men had all been flogged freely by
their parents when they were boys ,
while out of the thirty loafers twentj'-
seven had been "mamma's darlings"
and the other three had been raised
by their grandmothers.
Value of Proper Breathlnjj.
It is now generally conceded that
people who breathe deeply and so use
their lungs to the fullest capacity sel
dom become the -victims of eonsuinp-
of while lace , a rufiling of which ap
pears at the elbow. The embroidery
which encircles the corsage and bor
ders the tunic-like overskirt is of pale
blue and silver. The hat for this cos
tume is of dull blue panne velvet , with
marabout to match and a pale gray
aigrette caught with a huge white
trouble. Another , cock feathers drawn
diagonally across the pillow and work
ed with mercerized thread in natural
colorings. Craftsman canvas is $1 a
yard up , fifty inches wide. Burlap is
Fringed Ruching Again.
Some of us remember the fringed
silk niching which trimmed our moth
ers' gowns and mantles nearly a score
of years ago. Those ruches were made
of stiff silk , raveled out at the edges
and plaited into a full ruche. Now
the raveled ruche comes back , intro
duced by Doeuilldt , a Paris dressmak
er , and the frock on which the ruche
Is used is called appropriately a
No More Children.
Dr. Walter F. Wilcox , head of the
department of statistics at Cornell
University , says that In the last fifty
years there has been a decrease of
about thirty a year in the proportion
of children to every thousand women ,
and if this rate is to continue for a
century and a half more there will be
no children left.
l Ife as a. Duty.
It would pay pleasure seekers to
try the old plan of looking on life as
a duty , where pleasures canie by acci
dent or kindness , and were heartily ,
gratefully enjoyed. It stands to rea
son that If you are deliberately ar
ranging to get pleasure , and plenty of
It , you can not enjoy it as much as
If your life consisted of duties , and
your pleasures came by the way.
Scott Introduces Bill to Prohibit
Use of Means of Communica
tion in Trading.
FLOITK PRICES AHE SOAEING- .
Many Efforts Have Been Made to
Prevent One Man Gaining
Power Over Foodstuffs.
Washington correspondence :
The entire country is aroused over
the effects of the Patten corner on the
price of brand. The White House is
being deluged with letters and tele
grams from consumers and bakers. The
individual members of the cabinet also
are receiving messages from their own
States , and in every case the demand
is made that the government should
prosecute Mr. Patten and his associates
on the ground that 'they are engaged
in a conspiracy or combination in re
straint of trade. The agitation reached
Congress Thursday , and Representative
Scott of Kansas , chairman of the
House Committee on Agriculture , in
troduced a bill forbidding the use of
all means of communication for the
transmission of information relating to
dealings in futures. By this method
Congress put the Louisiana lottery out
Grain Corner Bill Drastic.
The new Scott bill is a consolidation
of a bill introduced by Mr. Scott two
years ago , prohibiting dealings in fu
tures in grain and grain products , and
a pending bill introduced by Mr. Burle-
son of .Texas , prohibiting dealings in
cotton futures. It provides that every
telegraphic or mail purchase of grainer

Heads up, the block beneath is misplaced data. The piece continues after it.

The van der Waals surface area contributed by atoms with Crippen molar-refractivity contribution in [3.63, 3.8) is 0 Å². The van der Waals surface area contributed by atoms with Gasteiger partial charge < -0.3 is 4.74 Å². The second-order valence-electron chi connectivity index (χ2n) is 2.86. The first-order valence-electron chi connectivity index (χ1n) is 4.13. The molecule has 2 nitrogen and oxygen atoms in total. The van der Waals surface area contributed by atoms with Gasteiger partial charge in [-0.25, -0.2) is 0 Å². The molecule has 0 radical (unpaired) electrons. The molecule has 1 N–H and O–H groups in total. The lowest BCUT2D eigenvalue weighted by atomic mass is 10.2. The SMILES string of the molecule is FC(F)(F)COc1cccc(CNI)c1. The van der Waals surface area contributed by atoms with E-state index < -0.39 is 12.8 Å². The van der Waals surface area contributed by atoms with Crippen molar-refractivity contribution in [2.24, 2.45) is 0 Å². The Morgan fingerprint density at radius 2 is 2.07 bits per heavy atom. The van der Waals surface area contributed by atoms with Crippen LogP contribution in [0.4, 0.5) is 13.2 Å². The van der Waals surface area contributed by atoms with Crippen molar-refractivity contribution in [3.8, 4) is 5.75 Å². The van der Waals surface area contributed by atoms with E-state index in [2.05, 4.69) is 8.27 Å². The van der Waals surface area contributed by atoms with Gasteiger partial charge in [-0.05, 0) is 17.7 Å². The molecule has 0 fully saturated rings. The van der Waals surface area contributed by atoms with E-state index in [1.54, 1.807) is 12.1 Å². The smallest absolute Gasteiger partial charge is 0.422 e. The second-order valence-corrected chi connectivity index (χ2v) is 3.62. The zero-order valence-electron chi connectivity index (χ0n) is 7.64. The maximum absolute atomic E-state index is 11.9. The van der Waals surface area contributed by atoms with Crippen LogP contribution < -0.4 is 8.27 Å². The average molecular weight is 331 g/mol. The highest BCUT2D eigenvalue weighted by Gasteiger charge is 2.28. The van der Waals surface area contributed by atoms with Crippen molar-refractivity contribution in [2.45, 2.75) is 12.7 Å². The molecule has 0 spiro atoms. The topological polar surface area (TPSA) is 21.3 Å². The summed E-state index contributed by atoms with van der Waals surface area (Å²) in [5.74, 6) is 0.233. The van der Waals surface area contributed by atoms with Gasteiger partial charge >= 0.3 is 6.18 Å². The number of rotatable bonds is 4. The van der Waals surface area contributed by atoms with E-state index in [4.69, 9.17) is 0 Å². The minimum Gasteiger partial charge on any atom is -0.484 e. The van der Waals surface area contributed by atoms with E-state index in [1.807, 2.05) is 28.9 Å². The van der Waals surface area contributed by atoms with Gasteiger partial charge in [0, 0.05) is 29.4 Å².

or cotton shall be accompanied by affi
davit setting forth the fact that the
purchase is bonu fide , not on margin ,
and that the articles are needed for
use by the purchaser. Newspapers are
prohibited from publishing quotations
on markets permitting marginal trans
actions in farm products , and telegraph
nnd telephone companies may not
transmit such quotations.
"Putting up the price of wheat after
it has left the hands of the producer
serves no useful purpose that I can
aee , " said Mr. Scott. "If wheat and
bread v increase in price the tax is
placed on those least able to bear it.
I am personally satisfied that the panic
of 1907 could have been avoided if the
money tied up in speculative future
deals had been available for legitimate
State Laivs Only Hope.
There is but little chance , however ,
of any action by the government to
prevent the culmination of the Patten
wheat corner or any similar specula
tive movements which may be carrie'd
on in the future. The difficulty lies
entirely in the fact that the govern
ment has no original jurisdiction in
anjr matters which concern the ordin
ary trading in a local market. There
have been bills before Congress for a
generation to prevent any dealing In
futures , and efforts have been made
from time to time to get the Federal
government to interfere by means of a
prosecution under the anti-trust law.
All of these efforts have failed in the
past , and State laws seem the only
Manipulating a price on the Board
of Trade involves interstate commerce
only incidentally. That is to say , it is
a manipulation pure and simple , and
it involves the question of local prices
much more than the moving of grain.
Besides that , the farmers are ominous
ly silent. They don't seem to object to
having the price of their wheat raised ,
and take the ground that it is merely
a development of the old law of sup
ply and demand which regulates prices
the world over. Flour prices have ad
vanced to keep pace with the rise in
Colored Moving Pictures.
That colored photography is no longei
a dream of the future , but an accom
plished fact was proved by a remarkable
exhibition of colored moving pictures
shown to the public in London recently
by Charles Urban and Albert Smith. The
"kinemacolor" is regarded as a distine
advance over any process yet developed.
The pictures are colored entirely by